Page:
doi:10.1371/journal.pone.0106508.g001

Discussion

Our findings are strongly indicative of the usefulness and credibility of citizen science in the field of global change research. We found that more than half the central claims about the impacts of climate change on avian migration were based on studies that depended on data from citizen scientists. In addition, we did not find any statistical relationship between the knowledge basis or scientific support for each claim and the proportion of citizen science. The use of citizen science data in an active field of ecological research, such as migration phenology, is strong evidence that any stigma associated with the use of data collected by volunteers is unwarranted. Yet, the contributions of citizen science were not readily detectable in most cases. Thus, the stigma may persist unless researchers begin to draw attention to the citizen-science elements in their research papers.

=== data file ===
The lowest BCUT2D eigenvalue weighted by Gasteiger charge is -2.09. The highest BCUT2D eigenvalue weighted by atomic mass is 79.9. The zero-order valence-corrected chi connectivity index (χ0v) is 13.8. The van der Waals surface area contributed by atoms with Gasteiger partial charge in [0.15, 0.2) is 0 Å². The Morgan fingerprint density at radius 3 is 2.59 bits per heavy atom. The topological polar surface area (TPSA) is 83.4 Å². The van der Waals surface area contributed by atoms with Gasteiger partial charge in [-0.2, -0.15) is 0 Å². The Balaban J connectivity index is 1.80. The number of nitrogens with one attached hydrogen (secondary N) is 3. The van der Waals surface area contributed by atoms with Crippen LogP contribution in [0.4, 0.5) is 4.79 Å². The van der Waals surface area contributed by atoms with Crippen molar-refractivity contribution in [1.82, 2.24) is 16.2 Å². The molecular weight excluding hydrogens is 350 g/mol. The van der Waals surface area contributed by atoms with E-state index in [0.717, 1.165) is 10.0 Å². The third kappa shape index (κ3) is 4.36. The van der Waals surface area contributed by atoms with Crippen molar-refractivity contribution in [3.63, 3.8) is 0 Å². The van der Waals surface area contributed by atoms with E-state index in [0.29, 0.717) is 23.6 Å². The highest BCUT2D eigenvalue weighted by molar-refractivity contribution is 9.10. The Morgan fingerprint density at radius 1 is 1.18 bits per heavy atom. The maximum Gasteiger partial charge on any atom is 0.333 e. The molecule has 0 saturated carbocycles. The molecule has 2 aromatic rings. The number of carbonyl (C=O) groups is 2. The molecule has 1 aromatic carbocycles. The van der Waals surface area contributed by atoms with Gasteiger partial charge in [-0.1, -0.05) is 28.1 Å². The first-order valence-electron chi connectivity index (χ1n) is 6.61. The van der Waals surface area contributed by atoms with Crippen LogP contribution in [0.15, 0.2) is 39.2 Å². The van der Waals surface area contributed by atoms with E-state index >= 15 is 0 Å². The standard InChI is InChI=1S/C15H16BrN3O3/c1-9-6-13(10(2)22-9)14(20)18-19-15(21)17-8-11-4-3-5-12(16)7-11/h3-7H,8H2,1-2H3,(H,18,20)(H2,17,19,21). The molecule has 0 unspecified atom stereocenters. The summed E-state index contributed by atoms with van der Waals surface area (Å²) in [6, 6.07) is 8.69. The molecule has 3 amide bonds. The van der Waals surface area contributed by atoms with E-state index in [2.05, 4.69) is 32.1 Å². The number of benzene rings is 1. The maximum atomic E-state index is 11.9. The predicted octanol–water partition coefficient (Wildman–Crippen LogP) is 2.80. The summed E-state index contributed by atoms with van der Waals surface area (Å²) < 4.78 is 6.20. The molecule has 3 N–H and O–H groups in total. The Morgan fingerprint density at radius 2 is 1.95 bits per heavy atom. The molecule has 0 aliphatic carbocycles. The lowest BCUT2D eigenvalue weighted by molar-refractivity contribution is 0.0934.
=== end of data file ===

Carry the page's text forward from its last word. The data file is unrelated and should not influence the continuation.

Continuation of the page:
Citizen science was more critical in supporting claims related to ecological patterns and consequences when compared to claims about mechanisms (Table 1). The reason for this finding highlights a simultaneous strength and limitation of citizen science. One of the primary motivations of developing and deploying a citizen science project is to collect data over spatiotemporal scales that would be difficult (if not impossible) with professional scientists. As a result, these programs have been particularly useful for documenting broad-scale patterns (e.g., macroecology) or long-term consequences (e.g., population trends). Many of these programs, in many ecological disciplines in addition to ornithology, were initiated for purposes other than documenting the ecological responses to climate change, but as our findings emphasize, the scale of data collection has proven essential for analyzing patterns and consequences. Cost savings are another advantage of re-purposing existing data. Climate change studies focused on mechanisms tend to involve experimental investigation (e.g., active or passive warming devices) or more intensive field studies (e.g., use of geolocators). That being said, data generated from long-term citizen science programs have also been repurposed to focus on mechanistic hypotheses and objectives. As an example, several of the papers classified as supporting mechanisms of migration focused on explicit hypotheses such as the geographical variation in phenological mismatch [36], [37] and buffer effects in population dynamics [38]; these hypotheses could not be tested without data from coordinated banding studies involving volunteers in different regions.